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14
A Rough Set Perspective on Data and Knowledge
, 1999
"... Rough set theory was proposed by Zdzisław Pawlak [24, 25] in the early 1980's. Since then we have witnessed a systematic, worldwide growth of interest in rough set theory and its applications. Rough set theory deals with the analysis of classificatory properties of data tables. Data repres ..."
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Rough set theory was proposed by Zdzisław Pawlak [24, 25] in the early 1980's. Since then we have witnessed a systematic, worldwide growth of interest in rough set theory and its applications. Rough set theory deals with the analysis of classificatory properties of data tables. Data represented in the tables can be acquired from measurements or from human experts; although in principle it must be discrete, there exist today methods that allow processing continuous values. The main goal of the rough set analysis is synthesis of approximations of concepts. The most important issues in the synthesis process are:  construction of relevant primitive concepts from which approximations of more complex concepts are assembled,  similarity (closeness) measures between concepts,  construction of operations producing compound concepts from the primitive ones. This presentation shows how several aspects of the above problems are solved by the classical rough set approach and ...
Rough sets in KDD, in
 Musen (Eds.), Proceedings of Conference on Intelligent Information Processing (IIP2000), Publishing House of Electronic Industry
, 2000
"... Abstract: In recent years we witness a rapid growth of interest in rough set theory and its applications, worldwide. The theory has been followed by the development of several software systems that implement rough set operations, in particular for solving knowledge discovery and data mining tasks. ..."
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Abstract: In recent years we witness a rapid growth of interest in rough set theory and its applications, worldwide. The theory has been followed by the development of several software systems that implement rough set operations, in particular for solving knowledge discovery and data mining tasks. Rough sets are applied in domains, such as, for instance, medicine, finance, telecommunication, vibration analysis, conflict resolution, intelligent agents, pattern recognition, control theory, signal analysis, process industry, marketing, etc. We introduce basic notions and discuss methodologies for analyzing data and surveys some applications. In particular we present applications of rough set methods for feature selection, feature extraction, discovery of patterns and their applications for decomposition of large data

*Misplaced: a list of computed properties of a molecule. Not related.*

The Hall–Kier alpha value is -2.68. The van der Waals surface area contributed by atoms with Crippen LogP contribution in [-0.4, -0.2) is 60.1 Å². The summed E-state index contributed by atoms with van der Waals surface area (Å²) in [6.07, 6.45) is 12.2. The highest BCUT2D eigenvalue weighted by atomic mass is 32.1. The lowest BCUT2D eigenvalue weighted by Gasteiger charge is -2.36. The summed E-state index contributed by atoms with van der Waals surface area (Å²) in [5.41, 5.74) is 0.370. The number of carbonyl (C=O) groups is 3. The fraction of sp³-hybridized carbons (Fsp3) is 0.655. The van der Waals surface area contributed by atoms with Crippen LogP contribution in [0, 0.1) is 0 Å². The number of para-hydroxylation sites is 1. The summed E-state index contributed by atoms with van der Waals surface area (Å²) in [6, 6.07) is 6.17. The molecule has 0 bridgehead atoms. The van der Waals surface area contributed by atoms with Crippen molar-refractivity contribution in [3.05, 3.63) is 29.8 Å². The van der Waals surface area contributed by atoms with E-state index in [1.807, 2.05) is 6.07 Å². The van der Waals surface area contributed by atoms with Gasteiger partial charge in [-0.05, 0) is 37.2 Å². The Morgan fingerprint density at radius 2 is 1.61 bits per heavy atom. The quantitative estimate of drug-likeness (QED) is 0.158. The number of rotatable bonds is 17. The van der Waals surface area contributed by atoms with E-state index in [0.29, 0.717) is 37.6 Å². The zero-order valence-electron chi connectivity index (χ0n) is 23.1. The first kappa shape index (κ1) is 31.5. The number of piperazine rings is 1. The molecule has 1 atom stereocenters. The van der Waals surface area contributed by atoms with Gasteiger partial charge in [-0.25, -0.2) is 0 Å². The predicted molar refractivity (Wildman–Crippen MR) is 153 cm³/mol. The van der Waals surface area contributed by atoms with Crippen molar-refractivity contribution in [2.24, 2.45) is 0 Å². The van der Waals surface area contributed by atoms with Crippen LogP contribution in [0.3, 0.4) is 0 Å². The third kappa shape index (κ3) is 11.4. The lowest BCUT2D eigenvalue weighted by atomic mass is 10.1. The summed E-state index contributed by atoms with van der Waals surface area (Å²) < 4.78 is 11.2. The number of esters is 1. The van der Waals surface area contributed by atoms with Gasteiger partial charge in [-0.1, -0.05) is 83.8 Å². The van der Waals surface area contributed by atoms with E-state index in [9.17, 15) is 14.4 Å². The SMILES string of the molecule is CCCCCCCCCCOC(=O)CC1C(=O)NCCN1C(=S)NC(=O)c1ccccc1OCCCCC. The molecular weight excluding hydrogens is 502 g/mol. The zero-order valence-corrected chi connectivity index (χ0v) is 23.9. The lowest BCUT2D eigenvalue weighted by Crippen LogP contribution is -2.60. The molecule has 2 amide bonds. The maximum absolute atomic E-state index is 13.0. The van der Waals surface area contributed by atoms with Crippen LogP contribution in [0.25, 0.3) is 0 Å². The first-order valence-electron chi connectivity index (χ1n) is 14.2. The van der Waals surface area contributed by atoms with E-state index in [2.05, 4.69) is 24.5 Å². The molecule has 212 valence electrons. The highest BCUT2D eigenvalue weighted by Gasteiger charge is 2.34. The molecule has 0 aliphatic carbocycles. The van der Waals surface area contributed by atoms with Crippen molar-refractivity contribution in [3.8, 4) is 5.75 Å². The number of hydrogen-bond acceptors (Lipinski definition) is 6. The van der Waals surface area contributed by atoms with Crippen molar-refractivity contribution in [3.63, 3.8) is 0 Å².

Collapsing Hierarchies in Parallel Communicating Grammar Systems With Communication By Command
, 1996
"... We investigate here, mainly from the point of view of the hierarchies generated by different classes of systems, two variants of the parallel communicating grammar systems with communication by command: the multiple and, respectively, the single communication case. We show that the hierarchies for r ..."
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Cited by 1 (1 self)
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We investigate here, mainly from the point of view of the hierarchies generated by different classes of systems, two variants of the parallel communicating grammar systems with communication by command: the multiple and, respectively, the single communication case. We show that the hierarchies for regular and linear components collapse in the single communication case and the hierarchy for contextsensitive components collapses in both multiple and single communication cases. By a result in [3], it will follow from our result on systems with contextsensitive components that also the hierarchy for contextfree components collapses in both cases. Some open problems are also formulated.
On the degree complexity of special noncontextfree languages with respect to PC grammar systems
 New Mexico State University Las Cruces